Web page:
] However, a limitation of our study is a lack of phenotypic data on serum iron stores (e.g., ferritin or serum iron levels). In addition, the existing literature on HFE
does not show a consistent association with cardiac disease, and the allele was not even marginally associated with the occurrence of ACS in our study population.[5
In judging the likely validity of the remaining 2 genetic associations that remained statistically significant despite extensive adjustment for comorbidity and treatment variables, one must consider the magnitude of the risk, the numbers of deaths observed, as well as the relationship of the genotypic risk pattern in the context of the functional biology of each particular gene.[22
Lys469Glu association was related to relatively increased mortality (15.9%) among individuals with the A/A genotype (lysine homozygotes). This is higher than the overall 11.1% mortality rate in the cohort, and there were 43 deaths among individuals with this frequent (34.0%) genotypic class. However, it is the 469Glu allele that is postulated to have deleterious pro-inflammatory effects,[23
] and therefore, no biological mechanism for this association is immediately obvious.
The strongest genetic association was detected for the rare A allele (coding for arginine) of the IRS1
Gly972Arg polymorphism. Even a Bonferroni-corrected P value for this association had borderline (P < 0.1) study-wide significance. IRS1 is activated as an intracellular signal transducer, in adipocytes and skeletal muscle cells, when its tyrosine residues are phosphorylated by the insulin-bound insulin receptor, the function of which is inhibited in vitro
by the Arg972 residue, leading to decreased glucose uptake.[24
] Baroni et al
(1999) reported the A allele as a risk factor for coronary artery disease (18.9% vs. 6.8%),[25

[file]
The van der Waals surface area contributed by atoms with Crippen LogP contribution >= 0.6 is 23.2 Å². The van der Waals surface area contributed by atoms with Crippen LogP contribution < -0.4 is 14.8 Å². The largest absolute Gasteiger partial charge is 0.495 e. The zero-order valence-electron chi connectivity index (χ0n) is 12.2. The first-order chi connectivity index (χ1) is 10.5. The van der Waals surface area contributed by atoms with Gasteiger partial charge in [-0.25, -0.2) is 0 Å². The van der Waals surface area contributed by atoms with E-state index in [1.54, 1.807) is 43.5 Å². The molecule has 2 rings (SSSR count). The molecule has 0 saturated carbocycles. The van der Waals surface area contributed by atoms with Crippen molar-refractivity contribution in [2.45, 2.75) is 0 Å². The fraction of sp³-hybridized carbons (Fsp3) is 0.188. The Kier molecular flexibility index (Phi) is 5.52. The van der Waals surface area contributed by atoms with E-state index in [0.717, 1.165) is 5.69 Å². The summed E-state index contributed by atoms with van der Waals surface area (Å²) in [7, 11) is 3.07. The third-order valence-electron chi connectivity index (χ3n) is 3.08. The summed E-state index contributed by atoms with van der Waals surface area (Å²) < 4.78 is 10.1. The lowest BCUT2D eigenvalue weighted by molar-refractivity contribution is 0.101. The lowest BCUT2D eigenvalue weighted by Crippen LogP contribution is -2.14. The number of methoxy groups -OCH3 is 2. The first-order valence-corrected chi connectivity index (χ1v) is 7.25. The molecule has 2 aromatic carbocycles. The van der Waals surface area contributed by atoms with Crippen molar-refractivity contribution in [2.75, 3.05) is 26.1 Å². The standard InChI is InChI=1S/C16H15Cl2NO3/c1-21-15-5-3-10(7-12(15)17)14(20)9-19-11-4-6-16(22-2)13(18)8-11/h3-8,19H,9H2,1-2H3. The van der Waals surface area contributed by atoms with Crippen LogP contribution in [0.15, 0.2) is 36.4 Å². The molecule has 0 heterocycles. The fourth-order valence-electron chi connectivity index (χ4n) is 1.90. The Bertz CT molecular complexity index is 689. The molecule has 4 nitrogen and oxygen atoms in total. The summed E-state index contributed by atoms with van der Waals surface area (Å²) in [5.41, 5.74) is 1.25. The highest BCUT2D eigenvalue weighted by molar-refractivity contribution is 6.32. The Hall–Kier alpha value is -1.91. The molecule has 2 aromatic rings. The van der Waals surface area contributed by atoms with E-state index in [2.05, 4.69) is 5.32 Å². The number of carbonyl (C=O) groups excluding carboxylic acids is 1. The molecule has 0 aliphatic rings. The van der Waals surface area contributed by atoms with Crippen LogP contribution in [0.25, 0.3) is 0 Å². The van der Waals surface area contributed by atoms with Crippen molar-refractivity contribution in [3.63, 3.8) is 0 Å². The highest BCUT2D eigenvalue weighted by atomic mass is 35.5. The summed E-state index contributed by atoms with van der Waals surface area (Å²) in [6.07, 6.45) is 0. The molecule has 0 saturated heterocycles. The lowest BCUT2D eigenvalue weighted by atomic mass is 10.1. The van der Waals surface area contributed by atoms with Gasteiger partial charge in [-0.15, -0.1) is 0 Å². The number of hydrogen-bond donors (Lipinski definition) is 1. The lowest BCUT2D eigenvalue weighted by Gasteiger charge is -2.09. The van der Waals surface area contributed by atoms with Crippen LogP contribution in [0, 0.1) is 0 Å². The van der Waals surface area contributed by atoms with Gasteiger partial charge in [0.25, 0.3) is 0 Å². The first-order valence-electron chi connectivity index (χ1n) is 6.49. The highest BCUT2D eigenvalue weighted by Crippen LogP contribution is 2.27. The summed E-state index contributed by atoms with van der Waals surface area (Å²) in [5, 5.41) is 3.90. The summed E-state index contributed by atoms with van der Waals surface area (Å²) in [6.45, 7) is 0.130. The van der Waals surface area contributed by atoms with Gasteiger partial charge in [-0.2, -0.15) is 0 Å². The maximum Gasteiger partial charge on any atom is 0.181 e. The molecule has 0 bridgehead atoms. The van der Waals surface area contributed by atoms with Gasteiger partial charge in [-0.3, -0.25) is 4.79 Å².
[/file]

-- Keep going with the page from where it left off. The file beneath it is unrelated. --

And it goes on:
] and there have been inconsistent reports of this polymorphism being more prevalent among diabetics,[26
] perhaps causing defective phosphatidylinositol 3-kinase interaction, peripheral insulin resistance, and impaired insulin secretion. In addition, Harrap et al
reported a subthreshold linkage peak containing IRS1
in a genome-wide scan of 61 sibling pairs with acute coronary syndrome, adding to interest in the IRS1
locus as a cardiac candidate gene.[28
] However, IRS1 was not associated with the primary occurrence of ACS in our previous case-control analysis.[5
] Moreover, due to the rarity of arginine homozygous genotype, the association in our study population was largely based on the deaths of 2 individuals among the 3 with the A/A genotype. Accordingly, further prognostic study of this rare genotype is warranted in larger populations of ACS patients, particularly those with diabetes.
In 3 of the 6 nominally significant bivariate associations described above (ACE
), the allele hypothesized to be protective against ACS occurrence was associated with early death following ACS, creating an apparent paradox. These may be false positive associations. However, such apparently paradoxical, but well-validated, associations have been observed in prognostic studies (e.g., the association between active smoking and lower mortality following ACS).[29
] One theoretical explanation could be survivorship bias, meaning that most individuals with the genetic risk factor never survive the initial cardiac event, and that the remaining individuals are those with the best prognosis. Although potentially interesting, this hypothesis is difficult to investigate except prospectively, with ascertainment prior to the initial cardiac event.